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Fruit and vegetables

Fruit and vegetables are a good source of fibre, are packed with essential vitamins and minerals and a variety of phytochemicals (naturally occurring plant substances) and antioxidants that are vital for health.

Studies have shown that eating a wide variety of fruit and veg, and aiming for a minimum of 5 portions each day, can help to reduce your risk of developing many health conditions such as high blood pressure, heart disease, stroke, obesity and certain cancers. An additional benefit of eating fruit and vegetables is that they are naturally low in calories and high in fibre, meaning they can help to maintain a healthy weight.

How much fruit and veg do I need each day?

Aim for at least 5 x 80g portions of fruit and vegetables each day (meaning a daily total of at least 400g). Fresh, frozen and dried fruit, canned fruit in juice, and canned vegetables in water (with no added sugar or salt) all count towards this.

 Some foods and drinks can only be counted as 1 of your 5-a-day, even if you have more than 1 portion. For example:

  • 150ml fruit juice (as the juicing process removes most of the fibre from the fruit)
  • 80g beans and pulses (as although a good source of fibre, they contain fewer nutrients than other fruit and vegetables)

What does 1 portion of fruit and veg look like?

slices of apple

1 medium apple, orange or pear

banana

1 small banana

blackberries

8 large blackberries

grapes

15 small grapes

1 small peach

kiwi sliced

2 kiwis, plums or satsumas

pineapple rings

2 rings of tinned pineapple

raisins

1 small box of raisins

broccoli

2 large broccoli florets

cucumber

Quarter of a cucumber

carrot sticks

1 medium carrot

cherry tomatoes on the vine 

8 cherry tomatoes

sweetcorn

3 heaped tablespoons of sweetcorn or peas

salad leaves

1 cereal bowl of mixed salad leaves

vegetable soup

1 bowl of vegetable soup

1 medium avocado

I have diabetes... can I still eat fruit?!

Although fruit contains natural sugar, having diabetes does not mean that you should stop eating it. If you are distributing your intake evenly across the day and eating the recommended portion sizes, it is very unlikely for fruit to be contributing to elevated blood glucose levels.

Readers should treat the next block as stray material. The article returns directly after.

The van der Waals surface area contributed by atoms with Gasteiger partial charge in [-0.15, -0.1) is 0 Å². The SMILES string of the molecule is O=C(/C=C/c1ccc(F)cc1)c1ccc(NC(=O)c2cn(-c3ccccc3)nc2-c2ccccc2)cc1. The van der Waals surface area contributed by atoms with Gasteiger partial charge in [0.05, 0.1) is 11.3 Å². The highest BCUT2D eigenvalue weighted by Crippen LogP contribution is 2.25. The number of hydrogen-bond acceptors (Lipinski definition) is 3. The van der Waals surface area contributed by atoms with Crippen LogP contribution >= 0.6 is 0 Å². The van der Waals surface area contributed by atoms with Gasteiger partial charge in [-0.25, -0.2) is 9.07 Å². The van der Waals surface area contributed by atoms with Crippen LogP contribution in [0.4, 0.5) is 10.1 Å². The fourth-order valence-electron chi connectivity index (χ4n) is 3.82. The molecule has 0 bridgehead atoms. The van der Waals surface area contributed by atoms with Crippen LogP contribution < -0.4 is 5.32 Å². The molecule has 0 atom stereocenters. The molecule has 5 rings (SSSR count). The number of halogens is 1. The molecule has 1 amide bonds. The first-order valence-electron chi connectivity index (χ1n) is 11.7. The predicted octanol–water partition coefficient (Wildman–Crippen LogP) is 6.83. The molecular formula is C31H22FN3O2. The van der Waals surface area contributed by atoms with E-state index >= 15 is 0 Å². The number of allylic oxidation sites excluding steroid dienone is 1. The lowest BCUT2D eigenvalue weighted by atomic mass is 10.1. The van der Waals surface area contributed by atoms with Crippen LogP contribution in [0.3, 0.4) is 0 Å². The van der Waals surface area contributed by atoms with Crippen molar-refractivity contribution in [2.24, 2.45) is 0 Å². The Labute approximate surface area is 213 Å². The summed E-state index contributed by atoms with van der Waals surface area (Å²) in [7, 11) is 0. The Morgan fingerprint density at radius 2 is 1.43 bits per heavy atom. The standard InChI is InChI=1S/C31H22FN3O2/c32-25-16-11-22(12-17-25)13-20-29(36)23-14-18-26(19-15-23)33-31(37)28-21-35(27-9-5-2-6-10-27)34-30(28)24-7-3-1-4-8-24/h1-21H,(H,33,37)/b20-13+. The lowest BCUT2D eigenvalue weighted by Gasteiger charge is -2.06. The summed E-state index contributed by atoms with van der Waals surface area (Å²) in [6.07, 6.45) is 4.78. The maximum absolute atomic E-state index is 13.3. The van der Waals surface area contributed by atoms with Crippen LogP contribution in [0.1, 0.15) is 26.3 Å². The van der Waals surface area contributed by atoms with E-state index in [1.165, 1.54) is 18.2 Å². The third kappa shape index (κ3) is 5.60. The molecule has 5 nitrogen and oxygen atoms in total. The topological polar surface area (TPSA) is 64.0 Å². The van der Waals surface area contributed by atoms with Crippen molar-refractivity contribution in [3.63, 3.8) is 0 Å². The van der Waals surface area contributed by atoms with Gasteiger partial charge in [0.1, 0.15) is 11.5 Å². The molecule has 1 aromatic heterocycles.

How can I reach 5 portions of fruit and veg per day?

Breakfast

Include a 150ml glass of kale juice

blueberries

Add fruit to your cereal

sliced mushrooms

Add grilled mushrooms or tomatoes to scrambled eggs

Lunch

vegetable soup

Have a bowl of vegetable soup (homemade or tinned)

lambs lettuce salad leaves

Add extra salad to your sandwich

cauliflower rice

Swap normal rice for cauliflower rice

Evening meal

yellow pepper

Add extra vegetables to a pizza: 3-4 tablespoons sliced mushrooms, half a pepper and/or 2 pineapple rings

green beans

Ensure half your plate is filled with at least 2 types of vegetables or mixed salad

strawberries

Opt for fruit as a dessert with light yogurt

Snack

satsuma slices

Easy options include a pear, apple, plum or satsuma

celery, cucumber and carrot sticks with houmous

A little more preparation for celery, cucumber and carrot sticks with low fat houmous

butter bean dip and celery

Whizz up a butter bean dip and serve with celery for 2 of your 5-a-day

How can I keep the cost down?

  • Choose dried, frozen and canned options, selecting supermarket own brands
  • Buy fresh fruit and vegetables that are in season
  • Avoid wastage by buying fresh fruit and vegetables in varying degrees of ripeness, so that some ripen earlier and some later (placing fruit in a bowl causes them to ripen quicker)
  • Buy loose fruit and vegetables rather than pre-packaged so you just buy what you need
  • Shop at local markets, which are often cheaper than supermarkets
  • Don’t throw away vegetables that are about to go out of date - put in soups, stews or casseroles and freeze

 

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